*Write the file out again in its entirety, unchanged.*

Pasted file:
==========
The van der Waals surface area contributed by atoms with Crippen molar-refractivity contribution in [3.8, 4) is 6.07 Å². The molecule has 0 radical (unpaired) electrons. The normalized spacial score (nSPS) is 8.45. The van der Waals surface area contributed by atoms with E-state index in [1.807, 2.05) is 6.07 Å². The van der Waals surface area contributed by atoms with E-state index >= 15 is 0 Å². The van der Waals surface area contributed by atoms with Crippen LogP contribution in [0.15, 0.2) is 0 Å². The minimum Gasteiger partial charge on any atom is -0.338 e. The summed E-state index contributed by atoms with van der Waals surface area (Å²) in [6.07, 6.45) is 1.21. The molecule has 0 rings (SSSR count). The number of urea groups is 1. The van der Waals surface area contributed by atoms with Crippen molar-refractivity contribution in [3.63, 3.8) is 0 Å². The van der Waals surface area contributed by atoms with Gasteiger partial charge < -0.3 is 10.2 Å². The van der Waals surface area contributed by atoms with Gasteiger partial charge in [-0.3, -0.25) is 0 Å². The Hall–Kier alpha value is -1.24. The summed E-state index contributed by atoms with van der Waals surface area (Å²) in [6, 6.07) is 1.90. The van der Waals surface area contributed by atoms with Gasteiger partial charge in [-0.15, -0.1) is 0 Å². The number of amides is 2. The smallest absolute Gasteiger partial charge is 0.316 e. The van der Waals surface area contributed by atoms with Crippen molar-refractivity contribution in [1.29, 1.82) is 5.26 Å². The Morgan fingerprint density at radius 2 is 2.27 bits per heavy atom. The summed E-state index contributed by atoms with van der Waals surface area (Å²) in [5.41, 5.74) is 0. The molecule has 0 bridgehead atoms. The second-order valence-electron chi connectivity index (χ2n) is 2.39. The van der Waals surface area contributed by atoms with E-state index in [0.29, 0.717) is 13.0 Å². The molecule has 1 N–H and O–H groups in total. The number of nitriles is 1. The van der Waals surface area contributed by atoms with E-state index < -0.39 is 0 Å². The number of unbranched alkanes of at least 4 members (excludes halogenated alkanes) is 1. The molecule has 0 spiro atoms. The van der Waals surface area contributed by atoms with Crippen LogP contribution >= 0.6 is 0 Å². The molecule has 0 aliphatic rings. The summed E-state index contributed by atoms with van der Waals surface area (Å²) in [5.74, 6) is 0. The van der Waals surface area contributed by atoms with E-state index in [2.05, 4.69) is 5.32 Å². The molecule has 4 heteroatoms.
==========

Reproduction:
The van der Waals surface area contributed by atoms with Crippen molar-refractivity contribution in [3.8, 4) is 6.07 Å². The molecule has 0 radical (unpaired) electrons. The normalized spacial score (nSPS) is 8.45. The van der Waals surface area contributed by atoms with E-state index in [1.807, 2.05) is 6.07 Å². The van der Waals surface area contributed by atoms with E-state index >= 15 is 0 Å². The van der Waals surface area contributed by atoms with Crippen LogP contribution in [0.15, 0.2) is 0 Å². The minimum Gasteiger partial charge on any atom is -0.338 e. The summed E-state index contributed by atoms with van der Waals surface area (Å²) in [6.07, 6.45) is 1.21. The molecule has 0 rings (SSSR count). The number of urea groups is 1. The van der Waals surface area contributed by atoms with Crippen molar-refractivity contribution in [3.63, 3.8) is 0 Å². The van der Waals surface area contributed by atoms with Gasteiger partial charge < -0.3 is 10.2 Å². The van der Waals surface area contributed by atoms with Gasteiger partial charge in [-0.3, -0.25) is 0 Å². The Hall–Kier alpha value is -1.24. The summed E-state index contributed by atoms with van der Waals surface area (Å²) in [6, 6.07) is 1.90. The van der Waals surface area contributed by atoms with Gasteiger partial charge in [-0.15, -0.1) is 0 Å². The number of amides is 2. The smallest absolute Gasteiger partial charge is 0.316 e. The van der Waals surface area contributed by atoms with Crippen molar-refractivity contribution in [1.29, 1.82) is 5.26 Å². The Morgan fingerprint density at radius 2 is 2.27 bits per heavy atom. The summed E-state index contributed by atoms with van der Waals surface area (Å²) in [5.41, 5.74) is 0. The molecule has 0 bridgehead atoms. The second-order valence-electron chi connectivity index (χ2n) is 2.39. The van der Waals surface area contributed by atoms with E-state index in [0.29, 0.717) is 13.0 Å². The molecule has 1 N–H and O–H groups in total. The number of nitriles is 1. The van der Waals surface area contributed by atoms with E-state index < -0.39 is 0 Å². The number of unbranched alkanes of at least 4 members (excludes halogenated alkanes) is 1. The molecule has 0 spiro atoms. The van der Waals surface area contributed by atoms with Crippen LogP contribution >= 0.6 is 0 Å². The molecule has 0 aliphatic rings. The summed E-state index contributed by atoms with van der Waals surface area (Å²) in [5.74, 6) is 0. The van der Waals surface area contributed by atoms with E-state index in [2.05, 4.69) is 5.32 Å². The molecule has 4 heteroatoms.